The United Nations Children’s Fund (UNICEF) congratulates the Government of Uganda on the recent signing of The Children Act (Amendment) Bill 2015 thereby turning it into law.
The President assented to the Bill on 20th May 2016, which came after the Bill was passed by the Parliament of Uganda in March 2016.
“This is a milestone for the children of Uganda!” said Ms. Aida Girma, UNICEF’s Representative in Uganda. “I congratulate the President and the Government of Uganda for this major achievement, which now puts in place the legislation required for all children’s fundamental rights to be legally protected.”
The amended Children’s Act is significant in that it establishes new protective legislation regarding the guardianship of children, inter-country adoption, and corporal punishment, among other issues.
The old Act, Cap. 59, focused on the basic needs of the child, leaving gaps in the legal protection of all child rights according to the United Nations Convention on the Rights of the Child (UN CRC) and other international Conventions that protect child rights.
The Children Act Amendment process
Uganda ratified the UN CRC in 1990, committing itself to putting children first so that they grow, survive and reach their full potential.
The ratification was followed by the enactment of the Children’s Statute in 1996, which defined child rights as meeting the basic needs of the child such as food, shelter, housing, clothing, education and health; but, critically, did not include the protection of other human rights, such as civil and political rights.
Due to the gaps contained therein, Civil Society began calling for a more rights-focused Statute which led to the amendment process that ended in March 2016, when the Children Act Amendment Bill 2015 was passed by the Parliament of Uganda.
Key amendments in the Children Act Amendment Bill include:
Clause 4: which now comprehensively provides for the full rights of the child. The old Act limited child rights to basic needs. The new Act introduces rights of children to: express their opinions in matters affecting the child; birth registration; privacy; legal representation in court; access to information to which a parent or guardian deems necessary for the child’s growth and well-being; freedom of expression; inheritance of property; and to be treated without discrimination.
Clause 7: which introduces protection of children from harmful customary practices such as child marriage, Female Genital Mutilation, as well as penalties for offenders, among other harmful practices.
Clause 8: which protects children from harmful employment. It clarifies on employment and restates what is in the Employment Act, 2006. Here harmful employment is prohibited including the Worst Forms of Child Labour/hazardous labour. This includes work that exposes a child to physical, psychological and sexual abuse, and work underground, among dangerous heights, and with dangerous machinery. It stipulates that the age of admission for employment is 16 years of age, in line with the Employment Act.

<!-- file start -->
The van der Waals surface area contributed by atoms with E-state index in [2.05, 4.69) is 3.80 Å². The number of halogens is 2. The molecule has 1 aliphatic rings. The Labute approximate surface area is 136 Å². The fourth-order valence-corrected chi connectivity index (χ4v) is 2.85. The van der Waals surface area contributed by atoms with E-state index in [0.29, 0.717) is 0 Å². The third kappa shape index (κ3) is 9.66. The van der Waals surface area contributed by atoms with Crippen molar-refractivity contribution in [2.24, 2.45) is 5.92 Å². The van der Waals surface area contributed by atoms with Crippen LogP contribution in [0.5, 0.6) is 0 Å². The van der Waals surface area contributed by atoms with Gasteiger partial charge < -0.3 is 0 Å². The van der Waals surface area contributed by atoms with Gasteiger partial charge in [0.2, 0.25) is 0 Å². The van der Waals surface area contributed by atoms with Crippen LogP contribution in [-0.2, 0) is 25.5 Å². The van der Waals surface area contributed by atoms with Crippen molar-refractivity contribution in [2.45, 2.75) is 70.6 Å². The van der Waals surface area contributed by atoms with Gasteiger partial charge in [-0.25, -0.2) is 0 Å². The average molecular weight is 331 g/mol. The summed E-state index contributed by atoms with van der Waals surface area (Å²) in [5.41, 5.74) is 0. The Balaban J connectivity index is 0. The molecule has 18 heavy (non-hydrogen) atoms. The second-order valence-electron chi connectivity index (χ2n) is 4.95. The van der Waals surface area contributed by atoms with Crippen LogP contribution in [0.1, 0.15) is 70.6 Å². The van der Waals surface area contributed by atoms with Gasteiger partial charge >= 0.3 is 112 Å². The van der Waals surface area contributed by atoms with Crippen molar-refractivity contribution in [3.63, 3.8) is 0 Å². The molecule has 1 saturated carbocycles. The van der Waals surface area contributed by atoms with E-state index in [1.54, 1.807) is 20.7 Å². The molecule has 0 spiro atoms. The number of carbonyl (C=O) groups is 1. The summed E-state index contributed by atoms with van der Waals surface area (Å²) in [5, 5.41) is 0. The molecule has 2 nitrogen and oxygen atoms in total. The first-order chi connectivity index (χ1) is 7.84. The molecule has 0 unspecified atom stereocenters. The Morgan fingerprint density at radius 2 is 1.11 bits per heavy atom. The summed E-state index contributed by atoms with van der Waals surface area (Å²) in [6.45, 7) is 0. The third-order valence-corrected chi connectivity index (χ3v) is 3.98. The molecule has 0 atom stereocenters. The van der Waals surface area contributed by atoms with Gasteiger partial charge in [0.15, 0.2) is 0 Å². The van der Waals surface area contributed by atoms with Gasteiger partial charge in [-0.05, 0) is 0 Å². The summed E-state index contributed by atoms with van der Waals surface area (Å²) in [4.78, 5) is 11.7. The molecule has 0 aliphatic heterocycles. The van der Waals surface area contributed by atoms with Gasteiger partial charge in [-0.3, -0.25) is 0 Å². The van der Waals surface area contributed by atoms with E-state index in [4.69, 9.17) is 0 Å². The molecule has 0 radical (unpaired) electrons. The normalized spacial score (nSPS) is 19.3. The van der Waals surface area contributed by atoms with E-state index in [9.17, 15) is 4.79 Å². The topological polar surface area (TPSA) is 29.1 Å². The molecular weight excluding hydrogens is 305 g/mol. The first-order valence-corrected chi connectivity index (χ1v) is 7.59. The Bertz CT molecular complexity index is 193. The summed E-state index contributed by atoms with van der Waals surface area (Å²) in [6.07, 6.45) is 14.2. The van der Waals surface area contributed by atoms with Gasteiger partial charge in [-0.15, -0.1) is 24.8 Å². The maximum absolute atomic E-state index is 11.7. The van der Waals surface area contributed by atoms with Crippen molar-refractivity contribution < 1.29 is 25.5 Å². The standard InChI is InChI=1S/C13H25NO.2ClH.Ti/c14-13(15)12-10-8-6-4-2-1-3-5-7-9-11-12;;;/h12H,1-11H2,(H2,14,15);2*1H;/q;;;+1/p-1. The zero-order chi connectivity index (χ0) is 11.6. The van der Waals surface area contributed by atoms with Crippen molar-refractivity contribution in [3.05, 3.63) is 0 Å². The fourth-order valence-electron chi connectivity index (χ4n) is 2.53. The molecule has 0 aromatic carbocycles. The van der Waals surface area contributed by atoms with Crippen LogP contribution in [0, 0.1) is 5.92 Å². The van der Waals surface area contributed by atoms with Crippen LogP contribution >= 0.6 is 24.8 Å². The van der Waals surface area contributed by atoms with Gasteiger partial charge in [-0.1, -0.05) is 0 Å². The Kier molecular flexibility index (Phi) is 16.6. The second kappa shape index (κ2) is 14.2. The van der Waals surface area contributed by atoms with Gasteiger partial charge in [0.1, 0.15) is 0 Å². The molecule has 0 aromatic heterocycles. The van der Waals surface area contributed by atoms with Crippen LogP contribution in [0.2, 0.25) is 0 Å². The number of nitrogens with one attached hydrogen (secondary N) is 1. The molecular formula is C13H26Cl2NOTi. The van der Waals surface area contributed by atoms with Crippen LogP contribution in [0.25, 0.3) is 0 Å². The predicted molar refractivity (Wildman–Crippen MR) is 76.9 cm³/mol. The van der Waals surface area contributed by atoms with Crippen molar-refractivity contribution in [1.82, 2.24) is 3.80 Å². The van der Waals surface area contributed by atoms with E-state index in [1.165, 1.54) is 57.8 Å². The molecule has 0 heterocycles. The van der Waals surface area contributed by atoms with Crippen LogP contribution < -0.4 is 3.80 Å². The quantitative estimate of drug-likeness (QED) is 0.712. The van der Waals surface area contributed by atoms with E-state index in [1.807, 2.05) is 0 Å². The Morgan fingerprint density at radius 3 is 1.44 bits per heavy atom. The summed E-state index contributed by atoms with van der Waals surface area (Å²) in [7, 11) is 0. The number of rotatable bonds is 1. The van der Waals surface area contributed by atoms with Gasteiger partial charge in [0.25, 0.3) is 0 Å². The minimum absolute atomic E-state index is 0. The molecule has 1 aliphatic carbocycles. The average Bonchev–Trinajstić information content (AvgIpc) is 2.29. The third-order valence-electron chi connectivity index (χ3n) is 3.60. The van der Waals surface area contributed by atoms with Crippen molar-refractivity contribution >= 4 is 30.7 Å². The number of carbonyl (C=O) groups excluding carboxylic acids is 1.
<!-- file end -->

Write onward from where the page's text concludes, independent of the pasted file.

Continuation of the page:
Clause 10: which protects children from violence and provides the right to access child protection services. It addresses issues such as: sexual abuse and exploitation, child marriage, child sacrifice, child Labour, child trafficking, institutional abuse of children, female genital mutilation (FGM), other forms of physical and emotional abuse; provides for preventive and response services for victims of child abuse and neglect; and the mandatory reporting of child abuse by medical practitioners, teachers and social workers/counsellors.
Clause 11: which offers clarity on Guardianship. It introduces legal Customary Guardianship – according to customs; that Guardianship is only possible if there are no relatives willing to look after the child or if alternative care options have been exhausted; and is restricted to only Ugandans. Non Ugandans can only adopt, which requires: the child to be in foster care for at least 12 months; adoptive parents to provide periodic reports on the child; an Adoption Agency to be created to handle adoption applications; and stops when a child turns 18 years. Inter-country adoption will be a matter of last resort after other alternative care options have been exhausted and clarifies on the offences of an administrator of the estate of a child to ensure that children’s property is not abused. All provisions on Guardianship are fully in line with the Hague Convention on Inter-Country Adoption.
Clause 24: which prohibits the death sentence for a person below 18 years and adults whose offence was committed when s/he was below the age of 18 years.
Clause 106A: which prohibits corporal punishment in schools. Breaking this law attracts imprisonment not exceeding 3 years or a fine not exceeding 100 currency points or both. A currency point is equal to 20,000 Uganda Shillings.
“We now look forward to supporting the implementation of the Act across different sectors; popularising the new Act through the production and dissemination of child friendly materials in both English and local languages; and advocating for the scale-up of national programmes related to the Act at both national and sub-national levels,” noted Ms. Girma.